We also started with a 20' Crownline...(Crownie)...tell me you didnt call yours that...

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SCMike

The 4 boats you mentioned are all great boats.  The only one that seems a little out of place is the GS20.  That’s a pretty small boat, and I wouldn’t recommend it for someone with a family and tween kids. I imagine you will have your kids friends with you pretty often.  Maybe even additional family’s too.  If you plan to keep the boat for a few years, I’d opt for the larger of the 4 (23lsv). That will likely get you the best resale, will do everything you need on the water.  The 23 LSV will handle the larger water in your big lake.  As your are learning to drive, the traditional bow will also help not take water over the bow.  The 22mxz’s bow sits a little lower and is heaverier, making it easier to take water over.  Both Malibu’s will give you a world class wakeboard and wakesurf wake, which for me puts the two Malibu’s ahead of the GS22.  I have not been behind one, but from what I hear, the GS22 has a weak Wakesurf wake, and the wakeboard wake is just ok.  Its probably the best ski boat though. 

 

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JeffC
13 hours ago, tccombs said:

you are  smart to come here to ask!!!!    Most the folks on here really know their stuff.    here is my 2 cents.   Slow down the idea of buying a boat right away.. 

1.  Dont buy new.

2. Dont buy just Yet.  Wait. ( new boaters that go all in without really knowing what they want tend to cost themselves a lot of money and may not  be happy in the end with their purchases! And this is a really expensive sport.)  

3  there is a lot to learn  and some  mistakes can get really expensive,  really embarrasing, and really dangerous  really fast.    So take the time to learn from someone who knows.  just because someone owns a boat does not mean they know their stuff    look for someone who puts over 50 hour a summer on their boat every year for the past 10 years or so...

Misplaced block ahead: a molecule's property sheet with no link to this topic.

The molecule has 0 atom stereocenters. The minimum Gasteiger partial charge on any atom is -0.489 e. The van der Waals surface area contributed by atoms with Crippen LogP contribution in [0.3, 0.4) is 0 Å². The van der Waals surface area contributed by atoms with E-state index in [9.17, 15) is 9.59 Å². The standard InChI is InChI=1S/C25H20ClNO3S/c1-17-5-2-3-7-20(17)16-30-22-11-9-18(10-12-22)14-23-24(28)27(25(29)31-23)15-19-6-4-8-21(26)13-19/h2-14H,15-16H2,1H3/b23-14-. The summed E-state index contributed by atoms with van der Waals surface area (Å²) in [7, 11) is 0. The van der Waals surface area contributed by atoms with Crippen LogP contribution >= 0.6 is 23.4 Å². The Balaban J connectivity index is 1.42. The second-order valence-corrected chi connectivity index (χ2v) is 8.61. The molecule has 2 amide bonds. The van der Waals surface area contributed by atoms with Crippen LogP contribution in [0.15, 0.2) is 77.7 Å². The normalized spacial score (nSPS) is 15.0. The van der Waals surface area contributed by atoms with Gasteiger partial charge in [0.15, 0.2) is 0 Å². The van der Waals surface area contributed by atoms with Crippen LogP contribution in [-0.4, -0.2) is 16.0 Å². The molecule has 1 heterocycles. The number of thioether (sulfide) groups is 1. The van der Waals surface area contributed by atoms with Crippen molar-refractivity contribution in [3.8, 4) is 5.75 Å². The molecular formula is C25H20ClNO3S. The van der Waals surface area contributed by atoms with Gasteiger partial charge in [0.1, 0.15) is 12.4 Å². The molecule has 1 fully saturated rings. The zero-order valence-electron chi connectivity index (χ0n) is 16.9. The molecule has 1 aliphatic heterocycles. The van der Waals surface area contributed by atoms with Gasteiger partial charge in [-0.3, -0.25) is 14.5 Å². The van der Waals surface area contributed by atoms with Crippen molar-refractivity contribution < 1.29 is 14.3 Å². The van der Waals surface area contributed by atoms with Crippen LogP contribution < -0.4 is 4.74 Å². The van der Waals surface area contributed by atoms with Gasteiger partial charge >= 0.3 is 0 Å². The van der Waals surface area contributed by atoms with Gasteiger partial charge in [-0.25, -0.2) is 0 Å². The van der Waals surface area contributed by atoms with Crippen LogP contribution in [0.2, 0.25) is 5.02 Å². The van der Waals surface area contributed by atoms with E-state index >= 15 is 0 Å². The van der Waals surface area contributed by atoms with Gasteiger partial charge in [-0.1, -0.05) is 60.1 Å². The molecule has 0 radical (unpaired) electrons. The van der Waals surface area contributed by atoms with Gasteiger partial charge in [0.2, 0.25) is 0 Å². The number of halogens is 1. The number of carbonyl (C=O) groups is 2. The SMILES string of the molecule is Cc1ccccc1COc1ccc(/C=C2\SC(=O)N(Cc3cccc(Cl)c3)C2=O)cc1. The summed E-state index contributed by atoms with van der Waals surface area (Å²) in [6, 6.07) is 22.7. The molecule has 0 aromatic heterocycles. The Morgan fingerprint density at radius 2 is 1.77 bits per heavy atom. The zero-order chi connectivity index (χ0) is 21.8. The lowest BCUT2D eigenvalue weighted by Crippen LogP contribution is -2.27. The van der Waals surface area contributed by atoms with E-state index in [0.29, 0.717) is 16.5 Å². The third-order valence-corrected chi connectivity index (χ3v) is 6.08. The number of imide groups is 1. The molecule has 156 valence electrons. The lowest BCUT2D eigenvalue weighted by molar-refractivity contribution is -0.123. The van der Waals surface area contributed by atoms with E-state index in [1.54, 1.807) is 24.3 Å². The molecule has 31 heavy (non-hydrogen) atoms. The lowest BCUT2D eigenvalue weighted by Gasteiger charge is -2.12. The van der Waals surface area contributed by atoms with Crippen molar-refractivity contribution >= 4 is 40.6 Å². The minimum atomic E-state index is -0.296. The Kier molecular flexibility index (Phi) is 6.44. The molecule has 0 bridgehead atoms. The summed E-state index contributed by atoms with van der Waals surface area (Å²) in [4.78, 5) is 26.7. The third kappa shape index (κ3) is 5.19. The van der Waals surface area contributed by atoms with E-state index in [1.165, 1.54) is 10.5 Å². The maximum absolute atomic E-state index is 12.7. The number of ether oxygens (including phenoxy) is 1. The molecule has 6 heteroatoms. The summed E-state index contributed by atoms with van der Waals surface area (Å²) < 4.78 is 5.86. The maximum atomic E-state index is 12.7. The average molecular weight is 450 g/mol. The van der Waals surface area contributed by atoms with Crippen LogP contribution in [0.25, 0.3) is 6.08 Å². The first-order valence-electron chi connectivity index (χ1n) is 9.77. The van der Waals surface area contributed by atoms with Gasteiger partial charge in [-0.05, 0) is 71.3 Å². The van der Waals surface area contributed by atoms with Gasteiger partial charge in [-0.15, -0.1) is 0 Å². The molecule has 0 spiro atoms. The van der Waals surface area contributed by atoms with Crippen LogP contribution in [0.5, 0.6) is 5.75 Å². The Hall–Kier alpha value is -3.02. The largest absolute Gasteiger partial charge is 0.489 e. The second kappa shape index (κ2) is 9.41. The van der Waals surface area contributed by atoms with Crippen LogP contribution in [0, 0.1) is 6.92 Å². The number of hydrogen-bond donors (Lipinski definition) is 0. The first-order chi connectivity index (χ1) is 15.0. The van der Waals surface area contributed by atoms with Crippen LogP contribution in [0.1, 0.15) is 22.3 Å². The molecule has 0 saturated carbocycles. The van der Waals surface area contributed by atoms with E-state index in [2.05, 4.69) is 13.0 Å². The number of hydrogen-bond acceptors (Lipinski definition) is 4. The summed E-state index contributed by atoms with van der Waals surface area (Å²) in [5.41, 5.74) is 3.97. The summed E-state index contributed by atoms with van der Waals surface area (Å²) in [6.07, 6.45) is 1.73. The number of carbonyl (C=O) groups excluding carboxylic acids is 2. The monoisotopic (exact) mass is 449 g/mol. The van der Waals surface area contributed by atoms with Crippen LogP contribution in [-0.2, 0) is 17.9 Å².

3.    Find someone who really knows their stuff and Get some time behind the wheel  with  just them...  no family  friends etc   no more than 3-4 people...       Just get a day or two of driving time  for a good traiing ride...        If you are in NOR-Cal  look no further... Because i'll help you out myself even in the winter..  I teach folks in my ski club.. and  i live on the water...  But If not,   you can ask on here  for someone willing to show you the ropes..    you can also reach out to a waterski/wakeboard club.....     Then see if you can arrange to go out with some of them to   and  try it out for a while.  

Great points... and to expand on the last one as well, I would suggest figuring out who your primary crew will be (the core group of people that you can dependon,  that at least one will be with you on a given trip).  Not only do you need to train yourself to launch/drive/recover, it is wise to train that crew.   I have about 5 trusted crew members that know what needs to be done, how do do it, and when it needs to be done.   It is a luxury of wonderful proportions to have at least one person on board that can drive for your watersports activities (otherwise you spend the whole day driving, and NO time having fun yourself), that knows when and how to get and anchor ready, that knows where the fenders are, and when/how to put them out... and so on and so on.   On the few times you DONT have one of them along, you will find yourself trying to explain things at inopportune times, and under time pressure... which is how I wound up with an ugly scratch on the side of my 14 month old 22VLX.  I said goodbye to a nice chunk of change to get that fixed. 

 

2 hours ago, carguy79ta said:

We also started with a 20' Crownline...(Crownie)...tell me you didnt call yours that...

Yup... I did.   I hung out on the CrownieHQ forum as well (and still do actually - very good group over there).   

I did name that boat too... it was "Change N Attitude" - my first boat, and the first step towards living life for me instead of 70-80 work weeks.  Im also a Jimmy Buffett fan, so it is an obvious tip of the hat to the song, and it was written in the same font that is the cover of the "Songs You Know by Heart" album - Buffettscript.   I was pretty attached to that 1997 182... with a 5.7L.   It would get it too... fast, smooth, and very pretty for a nearly 20 year old boat.   It was well kept before I bought it, and I improved it every year I owned it.

 SOMEONE in the Denver area has a nice boat... 

 3qBZr2dl.jpg

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05hammerhead

Drive them, try to dock them, etc. A 22MXZ is a big boat and pretty unwieldy, a GS20 is going to be a Miata compared to an F150.  Everything about these boats is going to be different and hard to compare, including price.  I suggest that you sit in the boat with your whole family and figure out if you want to invite friends will you have room.  Then realize you have to soon enough hand those keys to one of those tweens so they can take their friends out in it, all who have depreciating concern for what you spent on it.  If it were me(I own a 19 22MXZ) and I was buying a first boat and had kids, Id look at something thats seen some sh*t first so I wasnt so pissed off every time my kid brought it back with an empty gas tank and beer cans on the floor.  Axis t23? 

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SCMike
26 minutes ago, 05hammerhead said: